The term secondary school refers to the levels of schooling that follow elementary school and conclude with high school graduation. Typically, these include middle schools or junior high schools, the most common configuration of which is grades six through eight, and high schools, the most common configuration of which is grades nine through twelve. The 1983 release of the National Commission on Excellence in Education document A Nation at Risk focused national attention on the need for school reform. This reform movement took clearer shape in the late 1980s and early 1990s with the introduction, by the first Bush administration, of America 2000, a list of goals for U.S. education to be achieved by 2000. America 2000 was later refined and renamed Goals 2000 by the Clinton administration. So began the standards movement, which evolved throughout the 1990s and was ultimately codified by President George W. Bush and the 107th Congress in the No Child Left Behind Act of 2001. This act sharpened the teeth of the standards movement with accountability measures in the form of "high-stakes" standardized tests that all students must take at various points in their education. It is against this backdrop of the standards, assessment, and accountability movements that secondary schools craft their reform efforts. Standards
By the late 1990s nearly every state had developed standards for student achievement in most content areas. Greatest attention has been focused on "core" subjects, typically English/language arts, mathematics, science, and social studies, but "elective" courses - foreign languages, music, and visual arts, for instance - have standards as well that drive the curriculum and instruction in those subject areas. The quantity and quality of content standards vary widely from state to state, though many content-area professional organizations have developed their own national standards to provide a benchmark for rigor and appropriateness of content-area standards. Many see the standards movement as the great contemporary revolution in U.S. education: No longer is middle level or high school credit granted solely on the basis of attendance. In theory, students would not be promoted or graduated until the standards were achieved. Assessment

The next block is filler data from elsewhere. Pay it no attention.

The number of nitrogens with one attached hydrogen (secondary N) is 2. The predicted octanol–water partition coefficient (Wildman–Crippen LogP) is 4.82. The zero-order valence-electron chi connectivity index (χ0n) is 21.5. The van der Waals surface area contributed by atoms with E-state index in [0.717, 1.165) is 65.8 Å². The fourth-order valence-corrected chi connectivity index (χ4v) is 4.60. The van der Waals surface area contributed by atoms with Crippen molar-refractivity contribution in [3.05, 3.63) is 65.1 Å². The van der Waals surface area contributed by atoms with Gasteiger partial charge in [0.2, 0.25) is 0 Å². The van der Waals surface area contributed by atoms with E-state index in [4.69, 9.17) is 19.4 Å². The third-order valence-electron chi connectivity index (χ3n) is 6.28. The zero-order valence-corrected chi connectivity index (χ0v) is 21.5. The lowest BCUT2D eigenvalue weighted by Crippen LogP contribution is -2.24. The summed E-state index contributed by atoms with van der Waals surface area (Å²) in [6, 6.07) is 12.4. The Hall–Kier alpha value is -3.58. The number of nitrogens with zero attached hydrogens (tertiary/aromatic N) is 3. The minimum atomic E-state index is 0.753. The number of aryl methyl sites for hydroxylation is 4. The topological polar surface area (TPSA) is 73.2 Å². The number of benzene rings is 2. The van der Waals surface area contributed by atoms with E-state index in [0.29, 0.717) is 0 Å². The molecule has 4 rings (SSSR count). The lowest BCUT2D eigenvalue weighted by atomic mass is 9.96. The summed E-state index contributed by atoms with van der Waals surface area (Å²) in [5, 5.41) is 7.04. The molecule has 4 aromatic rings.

To assess standards achievement, most states had begun to develop standardized tests by the start of the twenty-first century. These efforts were spurred by the No Child Left Behind Act, which requires states to test every student periodically in certain secondary content areas. Like the standards themselves, the quality of assessments varies widely from state to state, and the implementation of mandatory standardized assessments has introduced several dilemmas and controversies: How do schools accommodate students with special needs and English language learners in the administration and reporting of test scores? These students are not exempt from tests, and principals and teachers struggle to find the most equitable way to honor their needs while not violating the integrity of the testing process and the value of the final results. Do standardized tests truly address the content standards? Many standards speak to higher-order thinking skills, and educators disagree on the capacity of paper-and-pencil multiple-choice tests - where one answer and only one answer is correct - to adequately gauge problem solving and critical thinking. How will test scores be used? Ideally, tests will provide a wealth of data that informs the instructional program of individual students and schools. Questions remain about the capacity of the assessment instruments to provide these data and about the professional capacity of school personnel to interpret the data for instructional decision-making. Accountability
With standards and tests in place, most states have begun to implement or develop plans to implement accountability measures for performance on standardized tests. In most cases, students who do not...
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